Log Management and Analytics

Explore the full capabilities of Log Management and Analytics powered by SolarWinds Loggly

View Product Info


Proactive Log MonitoringTroubleshooting and Diagnostics with LogsSecurity and ComplianceLog Analysis and ReportingDevOps IntegrationsLoggly for Enterprise ScaleDevOps Products

Infrastructure Monitoring Powered by SolarWinds AppOptics

Instant visibility into servers, virtual hosts, and containerized environments

View Infrastructure Monitoring Info

Application Performance Monitoring Powered by SolarWinds AppOptics

Comprehensive, full-stack visibility, and troubleshooting

View Application Performance Monitoring Info

Digital Experience Monitoring Powered by SolarWinds Pingdom

Make your websites faster and more reliable with easy-to-use web performance and digital experience monitoring

View Digital Experience Monitoring Info

Ultimate Guide to Logging

Your open-source resource for understanding, analyzing, and troubleshooting system logs

Linux Logging Basics

Operating system logs provide a wealth of diagnostic information about your computer, and Linux is no exception. Everything from kernel events to user actions are logged by Linux, allowing you to see almost any action performed on your servers. In this section, we’ll explain what Linux logs are, where you can find them, and how to interpret them.

Linux System Logs

Linux has a special directory for storing logs called /var/log. This directory contains logs from the OS itself, services, and various applications running on the system. Here’s what this directory looks like on a typical Ubuntu system.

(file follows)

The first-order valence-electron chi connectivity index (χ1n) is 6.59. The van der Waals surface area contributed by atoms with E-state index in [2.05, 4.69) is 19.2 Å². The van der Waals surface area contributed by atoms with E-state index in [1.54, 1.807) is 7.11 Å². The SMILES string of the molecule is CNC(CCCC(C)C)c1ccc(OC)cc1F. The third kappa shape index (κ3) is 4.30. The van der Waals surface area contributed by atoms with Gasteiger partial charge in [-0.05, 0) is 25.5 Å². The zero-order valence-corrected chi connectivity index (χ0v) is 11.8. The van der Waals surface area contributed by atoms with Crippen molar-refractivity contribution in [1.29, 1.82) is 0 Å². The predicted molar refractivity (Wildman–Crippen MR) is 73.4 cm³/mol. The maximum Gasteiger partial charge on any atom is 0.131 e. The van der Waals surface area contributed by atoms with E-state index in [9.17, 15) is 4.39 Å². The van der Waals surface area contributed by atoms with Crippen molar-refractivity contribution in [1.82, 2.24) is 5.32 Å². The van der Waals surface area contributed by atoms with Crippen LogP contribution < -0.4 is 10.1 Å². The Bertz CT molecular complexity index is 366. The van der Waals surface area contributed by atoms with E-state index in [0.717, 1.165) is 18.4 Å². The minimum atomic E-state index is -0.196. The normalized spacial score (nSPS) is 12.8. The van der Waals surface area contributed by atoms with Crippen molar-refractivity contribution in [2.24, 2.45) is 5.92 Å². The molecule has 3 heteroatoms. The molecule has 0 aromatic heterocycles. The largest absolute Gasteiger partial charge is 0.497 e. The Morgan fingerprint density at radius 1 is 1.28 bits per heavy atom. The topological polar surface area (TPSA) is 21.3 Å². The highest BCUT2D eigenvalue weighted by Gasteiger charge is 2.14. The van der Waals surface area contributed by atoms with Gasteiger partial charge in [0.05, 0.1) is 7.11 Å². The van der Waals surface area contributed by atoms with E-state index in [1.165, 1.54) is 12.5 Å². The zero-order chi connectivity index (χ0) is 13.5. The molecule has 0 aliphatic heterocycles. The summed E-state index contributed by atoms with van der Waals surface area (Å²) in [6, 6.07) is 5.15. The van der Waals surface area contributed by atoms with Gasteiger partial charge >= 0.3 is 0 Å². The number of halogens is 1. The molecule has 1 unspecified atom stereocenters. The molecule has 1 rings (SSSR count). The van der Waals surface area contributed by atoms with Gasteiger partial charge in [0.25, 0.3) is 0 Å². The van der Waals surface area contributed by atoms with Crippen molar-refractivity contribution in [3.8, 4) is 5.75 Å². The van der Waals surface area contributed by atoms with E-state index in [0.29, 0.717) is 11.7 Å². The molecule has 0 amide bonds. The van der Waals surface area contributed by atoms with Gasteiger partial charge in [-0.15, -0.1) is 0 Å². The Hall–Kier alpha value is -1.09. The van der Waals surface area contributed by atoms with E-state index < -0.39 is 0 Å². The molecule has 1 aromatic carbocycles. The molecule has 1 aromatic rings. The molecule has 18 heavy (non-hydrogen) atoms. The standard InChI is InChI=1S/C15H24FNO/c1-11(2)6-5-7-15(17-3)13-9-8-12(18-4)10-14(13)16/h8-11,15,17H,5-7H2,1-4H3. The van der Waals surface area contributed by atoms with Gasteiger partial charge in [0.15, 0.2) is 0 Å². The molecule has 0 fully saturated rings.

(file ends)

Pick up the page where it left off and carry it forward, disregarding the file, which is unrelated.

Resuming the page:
Linux system log terminal

Some of the most important Linux system logs include:

  • /var/log/syslog and /var/log/messages store all global system activity data, including startup messages. Debian-based systems like Ubuntu store this in /var/log/syslog, while Red Hat-based systems like RHEL or CentOS use /var/log/messages.
  • /var/log/auth.log and /var/log/secure store all security-related events such as logins, root user actions, and output from pluggable authentication modules (PAM). Ubuntu and Debian use /var/log/auth.log, while Red Hat and CentOS use /var/log/secure.
  • /var/log/kern.log stores kernel events, errors, and warning logs, which are particularly helpful for troubleshooting custom kernels.
  • /var/log/cron stores information about scheduled tasks (cron jobs). Use this data to verify that your cron jobs are running successfully.

Some applications also write log files in this directory. For example, the Apache web server writes logs to the /var/log/apache2 directory (on Debian), while MySQL writes logs to the /var/log/mysql directory. Some applications also log via syslog, which we’ll explain in the next section.
[button url="syslog"]syslog[/button]

What’s Syslog?

Syslog is a standard for creating and transmitting logs. The word “syslog” can refer to any of the following.

  1. The syslog service, which receives and processes syslog messages. It listens for events by creating a socket located at /dev/log, which applications can write to. It can write messages to a local file or forward messages to a remote server. There are different syslog implementations including rsyslogd and syslog-ng.
  2. The syslog protocol (RFC 5424), which is a transport protocol that specifies how to transmit logs over a network. It is also a data format defining how messages are structured. By default, it uses port 514 for plaintext messages and port 6514 for encrypted messages.
  3. A syslog message, which is any log formatted in the syslog message format. A syslog message consists of a standardized header and message containing the log’s contents.